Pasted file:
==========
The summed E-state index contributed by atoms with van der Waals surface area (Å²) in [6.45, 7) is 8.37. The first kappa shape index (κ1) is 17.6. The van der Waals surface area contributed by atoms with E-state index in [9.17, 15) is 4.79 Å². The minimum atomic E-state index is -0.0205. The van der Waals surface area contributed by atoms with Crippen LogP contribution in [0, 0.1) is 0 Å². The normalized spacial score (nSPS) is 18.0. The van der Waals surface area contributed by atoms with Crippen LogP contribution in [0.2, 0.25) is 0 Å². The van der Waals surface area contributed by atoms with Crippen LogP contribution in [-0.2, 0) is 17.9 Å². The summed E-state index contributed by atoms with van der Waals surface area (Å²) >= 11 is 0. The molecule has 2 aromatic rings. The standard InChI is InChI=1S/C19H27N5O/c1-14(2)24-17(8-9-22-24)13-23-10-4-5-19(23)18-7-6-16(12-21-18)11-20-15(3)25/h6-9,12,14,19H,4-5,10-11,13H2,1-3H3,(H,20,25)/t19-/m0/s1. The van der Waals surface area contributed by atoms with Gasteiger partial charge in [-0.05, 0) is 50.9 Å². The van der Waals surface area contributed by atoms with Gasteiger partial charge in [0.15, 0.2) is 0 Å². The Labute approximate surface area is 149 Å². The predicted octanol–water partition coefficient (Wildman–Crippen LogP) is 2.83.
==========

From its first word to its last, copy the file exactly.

The summed E-state index contributed by atoms with van der Waals surface area (Å²) in [6.45, 7) is 8.37. The first kappa shape index (κ1) is 17.6. The van der Waals surface area contributed by atoms with E-state index in [9.17, 15) is 4.79 Å². The minimum atomic E-state index is -0.0205. The van der Waals surface area contributed by atoms with Crippen LogP contribution in [0, 0.1) is 0 Å². The normalized spacial score (nSPS) is 18.0. The van der Waals surface area contributed by atoms with Crippen LogP contribution in [0.2, 0.25) is 0 Å². The van der Waals surface area contributed by atoms with Crippen LogP contribution in [-0.2, 0) is 17.9 Å². The summed E-state index contributed by atoms with van der Waals surface area (Å²) >= 11 is 0. The molecule has 2 aromatic rings. The standard InChI is InChI=1S/C19H27N5O/c1-14(2)24-17(8-9-22-24)13-23-10-4-5-19(23)18-7-6-16(12-21-18)11-20-15(3)25/h6-9,12,14,19H,4-5,10-11,13H2,1-3H3,(H,20,25)/t19-/m0/s1. The van der Waals surface area contributed by atoms with Gasteiger partial charge in [-0.05, 0) is 50.9 Å². The van der Waals surface area contributed by atoms with Gasteiger partial charge in [0.15, 0.2) is 0 Å². The Labute approximate surface area is 149 Å². The predicted octanol–water partition coefficient (Wildman–Crippen LogP) is 2.83.